At the onset of the roll, the Supra provides a look that certainly doesn't look like a roll of film that was likely 15 years old, offering up bright colors that embody the vivid morning on which I rambled about.  Grain increase is evident in the sky, but is by no means distracting. 


Five Dollar Deal : Canon FTb

Most film camera collectors may dream of hitting a yard sale or thrift store and finding a Leica priced for a nominal $5 or so.  I'm not even a Leica-phile, but would gladly welcome such luck in my sojourns through the various places in my area where I might spot film cameras for sale.

Still, I certainly can't complain.  I've been fortunate to encounter a few very reasonably priced acquisitions at some of my favorite local haunts.  These include the Tower 60, the Ricoh Five·One·Nine, the Olympus OM-2, and the Yashica T2.  Still, while all of these were great pick ups, I think one camera stands out as the most stellar deal that I've ever stumbled across...

Handsomely clad in all-black, the Canon FTb is a well built and handsome model for its time. 

On the way home one evening, I capriciously elected to stop in a Goodwill near me at which I had never previously seen anything film related, save a fixed focus point and shoot... once. My cynicism was obviously high, expecting it to be wasted time and effort, but as the entire effort would take no more than five minutes, it wouldn't be a huge loss.

To my sheer surprise, a pair of SLR cameras (one manual and one auto focus) were haphazardly tossed onto the shelf in the electronics section, both priced at $4.99, having just been placed there judging by the price stickers having been printed and dated on the same day.  I wasted little time in quickly snapping them up and getting in line to pay.


Point and Shoot Pity Party Part 7 - Nikon Lite Touch Zoom 80

This is Part 7 of a recurring series on basic point and shoot consumer cameras, the details of which can be found here.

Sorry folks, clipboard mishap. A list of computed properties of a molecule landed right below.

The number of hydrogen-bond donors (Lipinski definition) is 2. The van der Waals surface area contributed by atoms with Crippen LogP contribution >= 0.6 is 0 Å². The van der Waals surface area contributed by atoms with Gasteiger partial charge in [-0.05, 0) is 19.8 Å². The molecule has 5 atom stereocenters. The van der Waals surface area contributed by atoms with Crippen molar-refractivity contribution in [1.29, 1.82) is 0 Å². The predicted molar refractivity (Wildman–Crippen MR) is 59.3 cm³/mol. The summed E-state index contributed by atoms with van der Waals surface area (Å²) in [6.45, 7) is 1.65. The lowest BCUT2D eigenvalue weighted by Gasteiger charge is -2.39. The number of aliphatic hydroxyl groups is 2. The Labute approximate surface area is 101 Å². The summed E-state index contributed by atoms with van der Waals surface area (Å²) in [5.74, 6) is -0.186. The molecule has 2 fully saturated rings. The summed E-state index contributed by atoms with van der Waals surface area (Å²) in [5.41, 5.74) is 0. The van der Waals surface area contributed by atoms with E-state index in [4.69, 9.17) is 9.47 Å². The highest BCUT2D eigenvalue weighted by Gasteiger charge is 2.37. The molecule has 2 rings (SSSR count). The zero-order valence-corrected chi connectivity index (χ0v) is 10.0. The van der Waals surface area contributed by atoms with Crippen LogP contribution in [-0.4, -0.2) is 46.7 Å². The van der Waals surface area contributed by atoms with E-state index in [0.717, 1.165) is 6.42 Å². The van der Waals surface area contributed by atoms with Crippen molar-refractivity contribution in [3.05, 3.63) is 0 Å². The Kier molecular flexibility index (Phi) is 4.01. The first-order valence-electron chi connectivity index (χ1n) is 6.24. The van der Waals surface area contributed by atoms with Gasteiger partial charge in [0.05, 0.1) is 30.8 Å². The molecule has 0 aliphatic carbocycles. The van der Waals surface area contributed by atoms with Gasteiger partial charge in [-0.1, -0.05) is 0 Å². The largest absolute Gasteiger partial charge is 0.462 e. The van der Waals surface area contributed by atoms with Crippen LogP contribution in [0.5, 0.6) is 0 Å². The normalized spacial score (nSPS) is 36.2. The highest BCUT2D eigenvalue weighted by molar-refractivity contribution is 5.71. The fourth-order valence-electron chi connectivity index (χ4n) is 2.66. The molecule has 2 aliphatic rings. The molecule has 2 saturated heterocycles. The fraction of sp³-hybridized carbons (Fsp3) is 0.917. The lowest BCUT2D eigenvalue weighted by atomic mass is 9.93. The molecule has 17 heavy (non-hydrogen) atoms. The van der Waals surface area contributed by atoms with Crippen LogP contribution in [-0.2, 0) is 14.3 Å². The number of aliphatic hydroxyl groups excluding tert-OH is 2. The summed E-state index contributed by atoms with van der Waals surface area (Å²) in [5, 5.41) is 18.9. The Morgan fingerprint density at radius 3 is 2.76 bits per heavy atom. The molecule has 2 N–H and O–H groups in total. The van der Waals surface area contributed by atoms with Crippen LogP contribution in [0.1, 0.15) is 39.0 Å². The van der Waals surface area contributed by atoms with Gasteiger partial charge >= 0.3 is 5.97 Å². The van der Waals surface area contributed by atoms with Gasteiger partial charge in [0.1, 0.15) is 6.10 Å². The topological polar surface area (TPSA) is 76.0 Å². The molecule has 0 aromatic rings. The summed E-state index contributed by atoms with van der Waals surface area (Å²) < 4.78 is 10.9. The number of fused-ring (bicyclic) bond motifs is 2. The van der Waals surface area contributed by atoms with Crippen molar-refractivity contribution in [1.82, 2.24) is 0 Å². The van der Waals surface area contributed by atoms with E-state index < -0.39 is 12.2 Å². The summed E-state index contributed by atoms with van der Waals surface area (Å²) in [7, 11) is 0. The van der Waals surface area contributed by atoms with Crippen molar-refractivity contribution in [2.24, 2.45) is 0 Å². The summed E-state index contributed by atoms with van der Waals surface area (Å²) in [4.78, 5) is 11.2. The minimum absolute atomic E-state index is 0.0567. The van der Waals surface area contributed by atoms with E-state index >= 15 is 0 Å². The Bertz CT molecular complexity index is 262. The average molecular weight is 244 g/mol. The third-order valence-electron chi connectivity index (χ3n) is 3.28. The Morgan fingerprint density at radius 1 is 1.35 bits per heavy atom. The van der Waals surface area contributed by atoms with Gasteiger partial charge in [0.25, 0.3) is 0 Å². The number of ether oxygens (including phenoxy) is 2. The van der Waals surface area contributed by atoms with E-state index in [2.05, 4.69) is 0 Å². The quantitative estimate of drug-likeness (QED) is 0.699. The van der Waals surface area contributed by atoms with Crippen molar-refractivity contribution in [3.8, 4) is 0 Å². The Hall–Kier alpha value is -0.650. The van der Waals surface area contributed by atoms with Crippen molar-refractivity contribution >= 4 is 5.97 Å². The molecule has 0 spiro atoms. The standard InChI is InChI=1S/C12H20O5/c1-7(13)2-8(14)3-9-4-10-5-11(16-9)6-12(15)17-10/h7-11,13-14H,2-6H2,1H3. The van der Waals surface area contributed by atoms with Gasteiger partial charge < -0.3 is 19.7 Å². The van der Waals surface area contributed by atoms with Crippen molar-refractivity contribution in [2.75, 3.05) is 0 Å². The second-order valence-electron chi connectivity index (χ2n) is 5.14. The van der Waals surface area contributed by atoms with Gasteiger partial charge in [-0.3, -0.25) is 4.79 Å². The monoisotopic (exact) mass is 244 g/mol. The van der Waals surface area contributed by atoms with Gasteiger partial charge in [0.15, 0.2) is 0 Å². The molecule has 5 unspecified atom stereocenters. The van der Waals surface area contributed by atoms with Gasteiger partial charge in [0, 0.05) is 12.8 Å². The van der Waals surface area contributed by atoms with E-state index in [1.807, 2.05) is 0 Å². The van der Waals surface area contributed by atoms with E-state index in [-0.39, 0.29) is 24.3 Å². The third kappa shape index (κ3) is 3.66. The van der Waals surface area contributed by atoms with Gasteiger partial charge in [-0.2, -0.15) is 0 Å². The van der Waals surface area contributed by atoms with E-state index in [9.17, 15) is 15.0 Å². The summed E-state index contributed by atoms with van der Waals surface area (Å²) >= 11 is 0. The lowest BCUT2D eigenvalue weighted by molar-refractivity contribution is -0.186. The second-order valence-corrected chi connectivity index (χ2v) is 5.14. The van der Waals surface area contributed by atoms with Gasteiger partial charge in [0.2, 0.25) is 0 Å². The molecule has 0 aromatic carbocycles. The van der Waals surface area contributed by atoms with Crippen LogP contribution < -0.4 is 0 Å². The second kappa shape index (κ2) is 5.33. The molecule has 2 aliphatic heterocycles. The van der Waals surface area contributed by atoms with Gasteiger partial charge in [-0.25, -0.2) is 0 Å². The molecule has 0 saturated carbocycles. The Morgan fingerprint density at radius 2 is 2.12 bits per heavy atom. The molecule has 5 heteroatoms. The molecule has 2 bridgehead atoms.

It was in the midst of my point and shoot hysteria that I paid a visit to a favorite Goodwill one afternoon, determined to get my hands on nearly anything cheap to try.  The selection today was both good and not so good.  A little over half a dozen point and shoot cameras, most offering autofocus, awaited me, but nothing really jumped out as a unique addition. Not wanting to leave empty-handed, I picked what seemed to be the neatest, and most compact of the lot, and thought I'd give it a try. . 

Name: Nikon Lite Touch Zoom 80
Format: 35mm
Type: Autofocus Compact Camera
Year: 1998
Features: Infinity Focus Mode, Auto Slow Speed Flash Mode, Force Flash on and Off, Red Eye Reduction, Self Timer, Early Rewind Button, Panorama Mode.
Lens: 38-80mm asperhical Macro Zoom, f/5.0-9.6, 5 elements in 5 groups.  
Battery: 1 x CR-123 cell.
Manual: http://cdn-10.nikon-cdn.com/pdf/manuals/archive/LiteTouch%20Zoom%2080%20-%20LiteTouchZoom%2080%20QD.pdf


Glee with Gadgets Pentax ME Super Dial Data Back

I'm not a photographer.  Though I may occasionally use my "Spidey Senses" and put forth some wonderful results, I'm not a 100% true, dyed in the changing bag cloth, "photographer."

I'd best describe my make up as one part photographer, one part history buff, one part collector, and one part "gear head."  The result is a quirky guy who likes using multiple classic old cameras to take photos.

The "gear head" aspect of this takes me down a geeky path where I find myself drawn to things that some other true photographers could care less about.  I might pay attention in particular to something as relevant as the intuitive nature of a viewfinder, but then also put an extra level of attention to the typefaces used in that viewfinder.

As I'm also a "data nerd" of sorts, I find that I like to know and keep track of things such as dates or exposure data at times, and have often looked at specific camera models that can accomplish the data recording in particular.  So when I discovered that a model for which I'd already developed a great fondness actually had such a capability, I simply had to give it a try.

And this is the story behind how I acquired a Pentax Dial Data Back ME.

The "Dial Data ME" back works by manually setting the three dials to the desired values to print, or to null values to disable printing.


The Box Camera Baby: The Agfa-Cadet A-8

Surprises can be a very good thing, particularly when they fill an unmet need or want.

I had just won one of those "bulk" camera ebay auctions which somehow closed for surprisingly less than I'd have expected.  In fact, I considered by bid to be a mercy bid that would soon be sniped as the auction drew to a close.  Perhaps I had a little luck on my side, or perhaps traffic was light on this afternoon before a three day weekend, but I now had a motley collection of about 8 cameras that also included the Ansco GoodwinRolls, and the Pickwik.

As I surveyed my surprising win, I could see that one of the cameras headed my way would be a more modern Agfa box camera with a lot of patina on its face plate.  Doing a quick look about online, I spotted a very similar looking Agfa-Box B2 camera, and presumed this was what would be in that package on delivery day.